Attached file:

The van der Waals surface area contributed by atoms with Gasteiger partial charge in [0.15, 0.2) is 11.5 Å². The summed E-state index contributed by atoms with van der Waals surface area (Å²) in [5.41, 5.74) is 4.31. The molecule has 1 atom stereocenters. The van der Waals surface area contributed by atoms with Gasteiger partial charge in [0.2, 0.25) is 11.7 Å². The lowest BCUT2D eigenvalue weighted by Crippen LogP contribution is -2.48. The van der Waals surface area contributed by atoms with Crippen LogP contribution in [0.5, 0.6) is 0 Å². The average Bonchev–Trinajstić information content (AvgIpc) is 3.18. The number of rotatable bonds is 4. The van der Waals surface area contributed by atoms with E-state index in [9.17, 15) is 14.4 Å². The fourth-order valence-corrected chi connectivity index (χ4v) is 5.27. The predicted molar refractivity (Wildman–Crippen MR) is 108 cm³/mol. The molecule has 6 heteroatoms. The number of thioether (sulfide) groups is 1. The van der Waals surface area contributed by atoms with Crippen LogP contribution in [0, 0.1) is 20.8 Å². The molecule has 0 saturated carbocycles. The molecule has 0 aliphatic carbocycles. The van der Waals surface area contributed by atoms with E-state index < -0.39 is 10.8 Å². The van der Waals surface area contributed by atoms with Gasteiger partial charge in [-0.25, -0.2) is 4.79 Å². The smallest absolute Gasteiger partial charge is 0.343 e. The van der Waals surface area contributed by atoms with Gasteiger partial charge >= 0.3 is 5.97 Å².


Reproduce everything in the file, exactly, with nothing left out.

The van der Waals surface area contributed by atoms with Gasteiger partial charge in [0.15, 0.2) is 11.5 Å². The summed E-state index contributed by atoms with van der Waals surface area (Å²) in [5.41, 5.74) is 4.31. The molecule has 1 atom stereocenters. The van der Waals surface area contributed by atoms with Gasteiger partial charge in [0.2, 0.25) is 11.7 Å². The lowest BCUT2D eigenvalue weighted by Crippen LogP contribution is -2.48. The van der Waals surface area contributed by atoms with Crippen LogP contribution in [0.5, 0.6) is 0 Å². The average Bonchev–Trinajstić information content (AvgIpc) is 3.18. The number of rotatable bonds is 4. The van der Waals surface area contributed by atoms with E-state index in [9.17, 15) is 14.4 Å². The fourth-order valence-corrected chi connectivity index (χ4v) is 5.27. The predicted molar refractivity (Wildman–Crippen MR) is 108 cm³/mol. The molecule has 6 heteroatoms. The number of thioether (sulfide) groups is 1. The van der Waals surface area contributed by atoms with Crippen LogP contribution in [0, 0.1) is 20.8 Å². The molecule has 0 saturated carbocycles. The molecule has 0 aliphatic carbocycles. The van der Waals surface area contributed by atoms with E-state index < -0.39 is 10.8 Å². The van der Waals surface area contributed by atoms with Gasteiger partial charge in [-0.25, -0.2) is 4.79 Å². The smallest absolute Gasteiger partial charge is 0.343 e. The van der Waals surface area contributed by atoms with Gasteiger partial charge >= 0.3 is 5.97 Å².